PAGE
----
by Christopher New
June 4, 2012
The day he learnt he was dying, Dimitri Johnston went to Victoria Park in Hong Kong, to join a candlelight vigil for the people killed in Beijing twenty-three years before. He’d gone there with Mila every one of those years. He still remembered the first time, eight years before Britain handed Hong Kong back to China. For weeks the taxis all flew black pennants from their aerials—so had he and thousands of others—and the shock was like the stunned silence after a thunderclap.
By now the vigil had become a ritual, sometimes he thought an empty ritual—why remember the hundreds killed then, but not the untold millions killed a few years before? But he still went there all the same. Perhaps because those few were demanding reform, not just passive victims sacrificed on the altar of their rulers’ blind certainties and ruthless ambitions? Whatever the reason, he’d never forgotten that BBC correspondent’s voice—what was her name?—quivering with suppressed indignation as she described the killings of that June night while the camera focused on the shocked faces of the living and the limp bodies of the wounded and the dead.
But that was then and this was now, and he’d just found out he was dying himself.
It was past seven when he left Dr Chan’s consulting rooms and dusk had rinsed the last jaded light from the hazed and sultry summer sky. When Chan told him the results of the scan, Dimitri had felt a thud in his stomach and then a long churning emptiness. It had been some seconds before he could ask “How long?” and his voice had sounded faraway, not his at all really.
Now he was only numb, numb except for that faint insistent churning in the top of his stomach. He walked past the fountains in Statue Square and boarded a crowded tram, climbing the steep narrow winding stairs as he always did. The bell clanged, the tram lurched forward and he gazed at them all while his stomach quietly churned—Filipina maids volubly gossiping …Old women sighing over heavy shopping bags … Mothers holding children on their laps … Office-workers busy texting or sagging gratefully on the plastic seats, heads lolling, tired eyes closed. And an Indonesian maid standing near the front, demure and silent in her headscarf and ankle-length skirt. Gazed as if from a great distance, or through a thick glass wall that would never be broken.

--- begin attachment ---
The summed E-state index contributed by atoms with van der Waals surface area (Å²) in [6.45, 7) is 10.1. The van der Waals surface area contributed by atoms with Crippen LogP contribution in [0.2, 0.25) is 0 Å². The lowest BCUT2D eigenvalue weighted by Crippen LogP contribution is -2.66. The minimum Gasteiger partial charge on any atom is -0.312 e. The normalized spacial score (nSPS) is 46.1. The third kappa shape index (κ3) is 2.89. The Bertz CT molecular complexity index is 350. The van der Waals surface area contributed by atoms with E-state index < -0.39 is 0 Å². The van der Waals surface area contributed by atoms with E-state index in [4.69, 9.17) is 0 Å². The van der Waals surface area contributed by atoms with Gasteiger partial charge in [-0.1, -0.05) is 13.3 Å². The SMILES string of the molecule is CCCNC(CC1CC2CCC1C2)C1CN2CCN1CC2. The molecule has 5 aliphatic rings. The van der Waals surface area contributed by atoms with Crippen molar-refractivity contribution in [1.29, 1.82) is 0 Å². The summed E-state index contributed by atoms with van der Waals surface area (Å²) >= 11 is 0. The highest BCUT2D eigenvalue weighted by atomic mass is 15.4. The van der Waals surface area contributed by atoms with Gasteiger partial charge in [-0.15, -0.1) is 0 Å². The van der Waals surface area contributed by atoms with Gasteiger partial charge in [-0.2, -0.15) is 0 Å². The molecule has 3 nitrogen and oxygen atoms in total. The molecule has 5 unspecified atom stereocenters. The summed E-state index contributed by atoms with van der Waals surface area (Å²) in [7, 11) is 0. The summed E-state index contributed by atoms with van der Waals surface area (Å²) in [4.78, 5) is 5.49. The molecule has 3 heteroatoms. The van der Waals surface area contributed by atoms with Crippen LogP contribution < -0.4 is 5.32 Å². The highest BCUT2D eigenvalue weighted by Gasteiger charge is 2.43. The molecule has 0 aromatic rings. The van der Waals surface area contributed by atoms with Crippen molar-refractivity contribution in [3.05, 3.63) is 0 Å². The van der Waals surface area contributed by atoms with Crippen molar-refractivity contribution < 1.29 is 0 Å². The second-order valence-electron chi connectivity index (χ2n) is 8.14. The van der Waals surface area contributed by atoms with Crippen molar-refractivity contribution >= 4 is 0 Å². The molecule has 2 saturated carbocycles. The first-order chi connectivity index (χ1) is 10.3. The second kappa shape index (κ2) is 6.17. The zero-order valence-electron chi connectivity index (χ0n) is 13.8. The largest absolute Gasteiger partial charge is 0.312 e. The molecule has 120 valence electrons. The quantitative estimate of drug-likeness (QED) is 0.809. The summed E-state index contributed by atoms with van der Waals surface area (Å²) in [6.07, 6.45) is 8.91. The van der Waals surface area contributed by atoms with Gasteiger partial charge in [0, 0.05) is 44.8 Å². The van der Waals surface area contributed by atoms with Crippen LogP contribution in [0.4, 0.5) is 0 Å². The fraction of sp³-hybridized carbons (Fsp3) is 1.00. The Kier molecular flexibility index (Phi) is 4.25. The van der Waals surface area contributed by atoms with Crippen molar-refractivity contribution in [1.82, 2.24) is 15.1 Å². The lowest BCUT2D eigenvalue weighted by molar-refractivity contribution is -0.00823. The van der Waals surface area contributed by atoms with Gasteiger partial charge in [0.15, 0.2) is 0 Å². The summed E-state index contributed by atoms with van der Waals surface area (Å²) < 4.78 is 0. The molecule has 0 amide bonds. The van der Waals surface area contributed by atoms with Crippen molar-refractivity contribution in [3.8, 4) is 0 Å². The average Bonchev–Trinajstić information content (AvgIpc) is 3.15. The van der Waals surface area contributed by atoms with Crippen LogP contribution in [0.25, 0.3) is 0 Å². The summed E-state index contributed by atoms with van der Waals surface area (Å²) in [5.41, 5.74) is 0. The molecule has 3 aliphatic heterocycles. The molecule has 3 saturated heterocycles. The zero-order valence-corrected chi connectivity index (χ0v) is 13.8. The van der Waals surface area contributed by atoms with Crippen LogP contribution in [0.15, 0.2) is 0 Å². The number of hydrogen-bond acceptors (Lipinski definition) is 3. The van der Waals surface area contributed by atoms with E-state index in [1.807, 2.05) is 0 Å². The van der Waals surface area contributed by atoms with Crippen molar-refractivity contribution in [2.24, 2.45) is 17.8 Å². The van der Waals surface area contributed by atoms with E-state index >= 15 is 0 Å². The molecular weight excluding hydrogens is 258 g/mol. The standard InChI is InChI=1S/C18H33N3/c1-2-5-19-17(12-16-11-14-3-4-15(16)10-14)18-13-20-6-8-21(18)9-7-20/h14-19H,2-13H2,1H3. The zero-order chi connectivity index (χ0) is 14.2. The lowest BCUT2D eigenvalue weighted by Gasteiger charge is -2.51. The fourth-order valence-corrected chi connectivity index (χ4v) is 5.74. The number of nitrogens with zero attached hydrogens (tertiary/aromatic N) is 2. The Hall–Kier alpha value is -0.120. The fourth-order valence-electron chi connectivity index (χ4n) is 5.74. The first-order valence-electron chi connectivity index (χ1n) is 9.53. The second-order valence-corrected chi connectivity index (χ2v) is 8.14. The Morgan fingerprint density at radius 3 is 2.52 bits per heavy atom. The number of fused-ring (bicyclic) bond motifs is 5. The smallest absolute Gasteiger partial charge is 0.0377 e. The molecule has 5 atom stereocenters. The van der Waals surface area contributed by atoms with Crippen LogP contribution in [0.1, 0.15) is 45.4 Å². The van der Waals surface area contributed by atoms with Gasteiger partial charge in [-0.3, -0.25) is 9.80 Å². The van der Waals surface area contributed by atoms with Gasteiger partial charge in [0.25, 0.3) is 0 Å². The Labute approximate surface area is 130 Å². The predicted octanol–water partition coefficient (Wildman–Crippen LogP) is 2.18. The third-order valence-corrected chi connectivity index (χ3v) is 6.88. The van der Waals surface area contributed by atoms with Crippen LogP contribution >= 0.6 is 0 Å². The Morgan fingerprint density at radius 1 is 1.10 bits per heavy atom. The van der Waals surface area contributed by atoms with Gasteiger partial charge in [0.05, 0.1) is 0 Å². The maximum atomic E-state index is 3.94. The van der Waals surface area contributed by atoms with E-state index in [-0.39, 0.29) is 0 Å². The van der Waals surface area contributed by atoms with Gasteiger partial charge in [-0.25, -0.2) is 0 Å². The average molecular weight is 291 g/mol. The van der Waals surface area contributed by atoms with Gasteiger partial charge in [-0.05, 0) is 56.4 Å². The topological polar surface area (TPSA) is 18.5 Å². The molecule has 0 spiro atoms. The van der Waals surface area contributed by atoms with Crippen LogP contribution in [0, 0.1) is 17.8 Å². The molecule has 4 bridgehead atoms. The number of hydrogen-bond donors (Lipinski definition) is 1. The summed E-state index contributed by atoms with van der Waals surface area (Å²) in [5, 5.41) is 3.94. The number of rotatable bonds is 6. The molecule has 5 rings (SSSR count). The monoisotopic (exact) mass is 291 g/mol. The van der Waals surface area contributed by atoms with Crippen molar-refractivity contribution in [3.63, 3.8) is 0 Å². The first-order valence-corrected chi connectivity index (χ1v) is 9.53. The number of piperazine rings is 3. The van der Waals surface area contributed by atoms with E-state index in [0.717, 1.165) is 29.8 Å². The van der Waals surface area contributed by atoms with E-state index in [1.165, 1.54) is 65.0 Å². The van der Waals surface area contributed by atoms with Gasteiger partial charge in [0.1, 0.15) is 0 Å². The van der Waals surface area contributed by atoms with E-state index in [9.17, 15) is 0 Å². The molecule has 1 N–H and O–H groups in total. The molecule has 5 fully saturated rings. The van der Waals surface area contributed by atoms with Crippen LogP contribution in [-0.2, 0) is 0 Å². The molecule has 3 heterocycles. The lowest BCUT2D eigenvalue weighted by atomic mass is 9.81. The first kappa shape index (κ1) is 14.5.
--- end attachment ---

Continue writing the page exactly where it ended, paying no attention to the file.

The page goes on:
A young girl gestured to him, half-rising from her seat, as someone always did—he’d reached that age. He smiled and shook his head, as he always did. “Thank you, but I like to stand,” he said in Cantonese. As if he was still strong as a horse and the cancer cells weren’t madly multiplying inside him. He imagined them like seething maggots in a lump of raw meat—and what else was a human body if you peeled the skin away?
The girl raised her eyebrows as if to say Are you quite sure? then smiled herself and, with a faint shrug, sat down again. Perhaps she was going to the vigil, too. But then she’d have a better reason than he had; she’d still be there next year and next year and the year after that. She was Chinese, she’d have to live with China’s authoritarian government, with corruption big and small, with petty injustice and gross, mild and harsh suppression. She’d probably have children one day who’d have to live with all that, too … Yes, she’d have a reason, whereas he—not any more. Besides, it never was his fight anyway, not as it was hers; he could only be an ally, a supporter, never mind he’d lived there all his life. British (even though his mother was a white Russian), a foreign devil, he could leave at any time and take Mila with him. Even now, when he was under sentence of death. But he’d never wanted to leave, he was born there, it was his home.
The tram jolted and ground past the glitzy malls, the grand hotels, that age-old sports ground—a soccer match under floodlights in all that humid heat—and then the humbler family shops, the hawkers and street-side restaurants. Huge double-decker buses growled past on one side, glistening limousines or dull red taxis cruised or crawled by on the other …
He could tell they were reaching Victoria Park just by the thickening crowd on the street, quietly shuffling through barriers towards the still distant vigil. Yes, quietly, as if heading towards church. It was always like that—no shouts, no noise, except from a few fringe demonstrators. Just a slow orderly progression into the park. Tens of thousands were making their way there, and it was as gravely quiet as a funeral procession. Well, that was almost what it was, a vigil for the dead.